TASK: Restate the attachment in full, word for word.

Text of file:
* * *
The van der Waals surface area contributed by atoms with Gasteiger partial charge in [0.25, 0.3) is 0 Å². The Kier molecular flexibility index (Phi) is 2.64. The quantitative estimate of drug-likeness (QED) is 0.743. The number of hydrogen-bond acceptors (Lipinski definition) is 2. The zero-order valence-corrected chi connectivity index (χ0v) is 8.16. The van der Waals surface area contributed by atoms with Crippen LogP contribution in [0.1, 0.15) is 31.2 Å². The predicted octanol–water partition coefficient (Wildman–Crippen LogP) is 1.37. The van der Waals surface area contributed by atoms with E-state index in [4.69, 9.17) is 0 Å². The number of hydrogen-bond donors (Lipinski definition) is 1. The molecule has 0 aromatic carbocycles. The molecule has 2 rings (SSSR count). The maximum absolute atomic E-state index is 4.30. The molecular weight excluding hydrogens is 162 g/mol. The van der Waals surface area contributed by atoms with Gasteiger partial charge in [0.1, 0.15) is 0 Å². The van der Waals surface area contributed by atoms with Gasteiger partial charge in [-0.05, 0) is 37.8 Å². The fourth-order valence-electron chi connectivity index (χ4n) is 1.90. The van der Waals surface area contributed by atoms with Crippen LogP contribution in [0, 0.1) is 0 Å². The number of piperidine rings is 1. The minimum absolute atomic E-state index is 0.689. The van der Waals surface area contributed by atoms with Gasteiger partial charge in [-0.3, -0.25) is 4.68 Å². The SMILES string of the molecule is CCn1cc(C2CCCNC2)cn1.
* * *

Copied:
The van der Waals surface area contributed by atoms with Gasteiger partial charge in [0.25, 0.3) is 0 Å². The Kier molecular flexibility index (Phi) is 2.64. The quantitative estimate of drug-likeness (QED) is 0.743. The number of hydrogen-bond acceptors (Lipinski definition) is 2. The zero-order valence-corrected chi connectivity index (χ0v) is 8.16. The van der Waals surface area contributed by atoms with Crippen LogP contribution in [0.1, 0.15) is 31.2 Å². The predicted octanol–water partition coefficient (Wildman–Crippen LogP) is 1.37. The van der Waals surface area contributed by atoms with E-state index in [4.69, 9.17) is 0 Å². The number of hydrogen-bond donors (Lipinski definition) is 1. The molecule has 0 aromatic carbocycles. The molecule has 2 rings (SSSR count). The maximum absolute atomic E-state index is 4.30. The molecular weight excluding hydrogens is 162 g/mol. The van der Waals surface area contributed by atoms with Gasteiger partial charge in [0.1, 0.15) is 0 Å². The van der Waals surface area contributed by atoms with Gasteiger partial charge in [-0.05, 0) is 37.8 Å². The fourth-order valence-electron chi connectivity index (χ4n) is 1.90. The van der Waals surface area contributed by atoms with Crippen LogP contribution in [0, 0.1) is 0 Å². The number of piperidine rings is 1. The minimum absolute atomic E-state index is 0.689. The van der Waals surface area contributed by atoms with Gasteiger partial charge in [-0.3, -0.25) is 4.68 Å². The SMILES string of the molecule is CCn1cc(C2CCCNC2)cn1.